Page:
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A Dark Place, Well Lit-Candace Gawne on her artistic journey

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Candace Gawne talks about her art on Saturday at South Bay Contemporary GLORIA PLASCENCIA, CONTRIBUTING PHOTOGRAPHER

Candace Gawne talks about her art on Saturday at South Bay Contemporary
GLORIA PLASCENCIA, CONTRIBUTING PHOTOGRAPHER

No bones about this, Candace Gawne – painter and neon artist – has been one of my favorite people for several years. A show of her neon work at El Camino College, a while back now, still remains fresh and vigorous in my memory.

Gawne is one of two featured artists (the other is Ellen November) at South Bay Contemporary who will be sharing the spotlight of an artists’ talk, showing their work and telling us what makes them tick.

“At 16, I was very serious about being an artist,” Gawne says. “Painfully, I tried to draw like the Masters. Drawing the human body meant everything to me and I created a schism with my family by not attending Immaculate Heart College because they did not have nude models. My mother gave me a suitcase for my 18th birthday so I sold all my possessions at the Rodium swap meet and moved out. I took the bus to El Camino College and studied life drawing with Mildred Walker for as many semesters as they let me.”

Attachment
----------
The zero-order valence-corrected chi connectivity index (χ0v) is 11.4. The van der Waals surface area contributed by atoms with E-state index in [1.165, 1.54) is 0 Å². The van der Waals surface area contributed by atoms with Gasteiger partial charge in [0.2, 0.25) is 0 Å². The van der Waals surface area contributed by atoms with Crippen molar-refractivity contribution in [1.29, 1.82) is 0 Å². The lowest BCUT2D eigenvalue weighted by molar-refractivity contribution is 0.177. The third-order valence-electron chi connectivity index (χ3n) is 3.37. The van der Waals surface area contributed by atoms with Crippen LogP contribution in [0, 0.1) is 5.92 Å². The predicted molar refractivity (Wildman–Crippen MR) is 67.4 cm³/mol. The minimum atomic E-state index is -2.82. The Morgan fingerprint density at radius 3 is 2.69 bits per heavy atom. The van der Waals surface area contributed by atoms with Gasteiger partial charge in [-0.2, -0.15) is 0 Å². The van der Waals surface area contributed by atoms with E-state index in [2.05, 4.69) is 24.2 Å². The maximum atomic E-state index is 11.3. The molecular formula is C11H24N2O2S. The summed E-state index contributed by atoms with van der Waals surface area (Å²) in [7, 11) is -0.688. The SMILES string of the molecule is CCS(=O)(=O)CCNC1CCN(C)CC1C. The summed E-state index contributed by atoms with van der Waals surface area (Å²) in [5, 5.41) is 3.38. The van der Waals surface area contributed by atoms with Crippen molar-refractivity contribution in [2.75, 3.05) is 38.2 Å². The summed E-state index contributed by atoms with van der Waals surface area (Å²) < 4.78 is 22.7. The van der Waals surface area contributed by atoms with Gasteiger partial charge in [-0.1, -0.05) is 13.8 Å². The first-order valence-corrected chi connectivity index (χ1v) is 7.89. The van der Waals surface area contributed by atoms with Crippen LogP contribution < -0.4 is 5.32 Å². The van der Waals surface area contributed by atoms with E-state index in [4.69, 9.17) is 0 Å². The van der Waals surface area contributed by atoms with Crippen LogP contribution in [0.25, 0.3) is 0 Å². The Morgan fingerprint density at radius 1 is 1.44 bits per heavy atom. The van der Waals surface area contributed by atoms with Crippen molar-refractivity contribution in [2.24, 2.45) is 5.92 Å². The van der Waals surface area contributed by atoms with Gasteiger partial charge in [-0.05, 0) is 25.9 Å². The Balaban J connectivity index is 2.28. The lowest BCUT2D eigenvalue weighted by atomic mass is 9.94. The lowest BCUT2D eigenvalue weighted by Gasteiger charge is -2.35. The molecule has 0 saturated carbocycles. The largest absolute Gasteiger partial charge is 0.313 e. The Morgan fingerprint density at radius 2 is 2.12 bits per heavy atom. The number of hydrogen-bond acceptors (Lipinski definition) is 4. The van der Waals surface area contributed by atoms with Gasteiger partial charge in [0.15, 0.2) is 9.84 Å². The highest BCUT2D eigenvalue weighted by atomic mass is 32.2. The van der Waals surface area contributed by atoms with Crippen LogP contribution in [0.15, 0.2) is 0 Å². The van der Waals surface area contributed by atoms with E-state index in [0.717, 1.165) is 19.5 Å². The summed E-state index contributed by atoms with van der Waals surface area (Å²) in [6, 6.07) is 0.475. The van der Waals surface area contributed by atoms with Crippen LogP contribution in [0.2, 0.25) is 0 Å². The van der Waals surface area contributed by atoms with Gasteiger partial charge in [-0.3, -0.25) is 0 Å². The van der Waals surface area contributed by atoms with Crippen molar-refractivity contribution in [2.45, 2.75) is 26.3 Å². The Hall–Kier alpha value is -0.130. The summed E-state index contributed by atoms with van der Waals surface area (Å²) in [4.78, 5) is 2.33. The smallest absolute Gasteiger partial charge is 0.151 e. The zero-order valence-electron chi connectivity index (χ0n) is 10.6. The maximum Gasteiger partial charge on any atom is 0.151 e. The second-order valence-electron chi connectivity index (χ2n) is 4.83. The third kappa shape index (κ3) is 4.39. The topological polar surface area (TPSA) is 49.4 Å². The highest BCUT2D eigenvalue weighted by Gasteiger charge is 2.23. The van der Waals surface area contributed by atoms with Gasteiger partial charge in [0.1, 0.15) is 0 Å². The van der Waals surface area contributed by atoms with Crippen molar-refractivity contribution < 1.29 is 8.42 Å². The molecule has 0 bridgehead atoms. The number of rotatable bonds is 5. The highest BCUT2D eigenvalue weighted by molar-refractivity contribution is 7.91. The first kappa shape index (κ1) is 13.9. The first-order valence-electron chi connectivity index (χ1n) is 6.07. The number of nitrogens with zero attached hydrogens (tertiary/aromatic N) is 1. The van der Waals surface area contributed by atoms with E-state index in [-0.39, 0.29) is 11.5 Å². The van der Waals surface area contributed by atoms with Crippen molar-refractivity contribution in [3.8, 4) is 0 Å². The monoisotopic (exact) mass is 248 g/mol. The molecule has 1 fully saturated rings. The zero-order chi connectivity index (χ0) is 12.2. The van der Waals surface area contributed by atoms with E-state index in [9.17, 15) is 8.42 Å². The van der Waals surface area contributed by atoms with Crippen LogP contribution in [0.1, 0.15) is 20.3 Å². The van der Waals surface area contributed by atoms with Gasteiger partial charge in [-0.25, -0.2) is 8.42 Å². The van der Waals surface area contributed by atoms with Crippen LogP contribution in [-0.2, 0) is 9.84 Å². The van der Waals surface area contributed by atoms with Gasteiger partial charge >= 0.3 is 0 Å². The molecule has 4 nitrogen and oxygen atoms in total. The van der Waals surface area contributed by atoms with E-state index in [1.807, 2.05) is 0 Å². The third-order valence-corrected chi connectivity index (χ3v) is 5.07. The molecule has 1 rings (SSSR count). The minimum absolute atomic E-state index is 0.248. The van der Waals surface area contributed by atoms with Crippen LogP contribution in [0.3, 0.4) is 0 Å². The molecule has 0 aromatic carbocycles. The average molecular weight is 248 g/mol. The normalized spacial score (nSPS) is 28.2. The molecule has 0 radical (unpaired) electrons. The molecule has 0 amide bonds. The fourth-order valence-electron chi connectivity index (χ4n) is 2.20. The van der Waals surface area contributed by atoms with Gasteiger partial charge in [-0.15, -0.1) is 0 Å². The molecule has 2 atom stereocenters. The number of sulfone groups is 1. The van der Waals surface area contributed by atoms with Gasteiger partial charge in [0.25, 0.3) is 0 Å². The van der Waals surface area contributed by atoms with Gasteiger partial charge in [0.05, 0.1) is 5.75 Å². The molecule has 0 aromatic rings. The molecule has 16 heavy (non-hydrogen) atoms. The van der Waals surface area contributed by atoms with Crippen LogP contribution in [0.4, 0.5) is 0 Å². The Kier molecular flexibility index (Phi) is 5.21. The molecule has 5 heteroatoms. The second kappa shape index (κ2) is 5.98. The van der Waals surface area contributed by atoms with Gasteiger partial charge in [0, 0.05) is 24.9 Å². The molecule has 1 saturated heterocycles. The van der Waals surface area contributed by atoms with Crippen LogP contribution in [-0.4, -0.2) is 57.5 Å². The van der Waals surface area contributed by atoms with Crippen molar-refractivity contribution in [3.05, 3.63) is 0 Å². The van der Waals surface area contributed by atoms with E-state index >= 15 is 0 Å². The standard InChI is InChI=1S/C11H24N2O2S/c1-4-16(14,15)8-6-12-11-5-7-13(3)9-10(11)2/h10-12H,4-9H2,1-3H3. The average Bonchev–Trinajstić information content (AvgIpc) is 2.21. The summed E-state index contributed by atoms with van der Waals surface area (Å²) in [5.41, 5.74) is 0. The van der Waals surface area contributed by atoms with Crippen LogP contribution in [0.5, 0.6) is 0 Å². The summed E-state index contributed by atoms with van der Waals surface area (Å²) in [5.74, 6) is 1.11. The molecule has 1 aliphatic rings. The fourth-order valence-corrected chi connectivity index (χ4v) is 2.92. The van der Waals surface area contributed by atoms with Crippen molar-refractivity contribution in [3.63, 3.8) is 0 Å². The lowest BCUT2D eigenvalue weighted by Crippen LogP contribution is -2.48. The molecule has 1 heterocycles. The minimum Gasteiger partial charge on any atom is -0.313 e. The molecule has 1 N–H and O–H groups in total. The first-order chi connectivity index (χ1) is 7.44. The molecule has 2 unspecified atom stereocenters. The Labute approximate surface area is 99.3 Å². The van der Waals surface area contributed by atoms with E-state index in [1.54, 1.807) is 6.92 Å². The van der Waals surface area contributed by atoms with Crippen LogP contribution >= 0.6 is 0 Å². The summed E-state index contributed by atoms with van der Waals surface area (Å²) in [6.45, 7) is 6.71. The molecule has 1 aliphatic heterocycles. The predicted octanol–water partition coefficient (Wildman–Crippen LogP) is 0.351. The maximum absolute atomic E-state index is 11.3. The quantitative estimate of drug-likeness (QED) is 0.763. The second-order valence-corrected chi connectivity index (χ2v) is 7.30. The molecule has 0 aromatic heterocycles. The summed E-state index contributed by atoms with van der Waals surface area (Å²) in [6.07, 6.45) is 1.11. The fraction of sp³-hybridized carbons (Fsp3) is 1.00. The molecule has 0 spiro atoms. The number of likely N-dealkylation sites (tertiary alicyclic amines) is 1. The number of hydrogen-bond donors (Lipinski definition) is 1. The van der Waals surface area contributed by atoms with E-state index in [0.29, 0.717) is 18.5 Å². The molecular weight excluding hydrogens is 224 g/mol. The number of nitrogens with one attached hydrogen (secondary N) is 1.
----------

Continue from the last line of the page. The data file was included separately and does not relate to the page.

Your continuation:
Later, Gawne found herself in the “gallery art system” with regular solo shows, and did this for maybe a decade. Then her neon work took precedence over her painting.

And now? “The images in my large oil and small encaustic paintings are scenes from my everyday life that have a life of their own inside me. In accord with the laws of physics, natural or manmade light defines form. For me, it also creates a special kind of abstract energy within the space it describes. I use this kind of living light energy coming into the darkness to symbolize transformation. The energy of ‘Light Entering the Dark’ is at the core of all my work.”

Hear this fascinating woman talk at 5 p.m. on Saturday at South Bay Contemporary, 550 Deep Valley Drive, Suite 151, Rolling Hills Estates. Ellen November then talks about her innovative quilt work at 6 p.m. Information, (310) 429-0973 or go to southbaycontemporary.com.

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